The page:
How to catch bigger fish while beating the summer heat
Very few bass fishermen in the Southeast speak of July and August in glowing terms — the weather is just too hot to regularly spend too many long days on the water with the sun beating down.
Bass pro Davy Hite of Ninety Six, S.C., is right there with you.
A two-time B.A.S.S. Angler of the Year and past champion of both the Bassmaster Classic and FLW Tour Championship, Hite isn’t likely to put his fishing tackle down for any length of time, but he’s not likely to look for excuses to get out on the water on July afternoons when the mercury is at the 90-degree mark or above.
His solution is to do as much of his pleasure fishing as he can after dark.
“Not only do you get to beat the heat and the boat traffic, it’s really your best chance to catch a big fish,” Hite said. “My first 8-pound bass was caught fishing at night when I was 12 years old.
“They definitely feed better this time of year at night. Big fish don’t feed as much during the summer when the weather is really hot. They’re lethargic, and they tend to move up and feed when the water has cooled down the most — and that’s the last few hours before daylight.”
Hite’s tips for night-time bass fishing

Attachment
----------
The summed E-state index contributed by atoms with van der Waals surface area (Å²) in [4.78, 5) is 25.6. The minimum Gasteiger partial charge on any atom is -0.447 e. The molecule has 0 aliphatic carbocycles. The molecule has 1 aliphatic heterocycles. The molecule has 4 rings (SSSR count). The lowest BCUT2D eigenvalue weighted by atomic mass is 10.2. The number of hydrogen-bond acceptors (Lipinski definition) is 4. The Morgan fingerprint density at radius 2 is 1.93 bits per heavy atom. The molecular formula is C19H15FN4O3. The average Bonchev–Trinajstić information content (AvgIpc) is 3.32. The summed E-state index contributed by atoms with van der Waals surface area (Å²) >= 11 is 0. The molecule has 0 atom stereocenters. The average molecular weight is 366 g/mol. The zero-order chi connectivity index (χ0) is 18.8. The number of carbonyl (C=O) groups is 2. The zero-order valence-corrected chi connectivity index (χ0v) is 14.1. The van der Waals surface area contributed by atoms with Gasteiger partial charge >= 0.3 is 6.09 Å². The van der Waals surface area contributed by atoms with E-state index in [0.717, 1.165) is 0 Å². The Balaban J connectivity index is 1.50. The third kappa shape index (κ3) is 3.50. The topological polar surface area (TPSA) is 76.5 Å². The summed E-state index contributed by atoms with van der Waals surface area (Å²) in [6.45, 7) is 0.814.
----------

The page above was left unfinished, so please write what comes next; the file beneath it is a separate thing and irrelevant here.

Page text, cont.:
- Don’t head for tributary creeks — “I’m going to fish places on the main lake, close to the river channel, not in the backs of creeks,” he said. “You narrow down the places you can fish, which makes it easier. Target places with the best available cover.”
- Go big and go dark — “It’s hard to beat a big, Texas-rigged worm. I like to fish dark colors like june bug and black/blue,” Hite said. “That big piece of plastic, in a dark color, makes for a big silhouette bass can see better, and since big fish don’t feed as much, when they do they want a big meal.”
- Slow down — “I fish more slowly at night than during the day,” he said. “I think fish need a little extra time to find your bait.”
- Make it easier for that bass to find that bait — “I do add scent to my baits,” Hite said. “It’s a personal thing, but it’s not going to hurt, and it might help fish locate them.
“When I was growing up fishing night tournaments, we used to keep our worms in plastic bags and spray them with Bang or whatever scent we had. Nowadays, most soft-plastic baits have the scent impregnated, but it can’t hurt.”
- Fish topwaters as daylight approaches — “I’ll always have a topwater bait or two tied on,” Hite said. “The best topwater fishing is the last 30 to 45 minutes before daylight. When I’m fun fishing, I love to catch fish on topwater. I like to fish buzzbaits and prop baits.
“Catching a fish on topwater is absolutely a blast, and it’s one of the reasons I love to fish that second half of the night-time cycle.”
JOIN THE CLUB, get unlimited access for $2.99/month
Become the most informed Sportsman you know, with a membership to the Mississippi Sportsman Magazine and MS-Sportsman.com.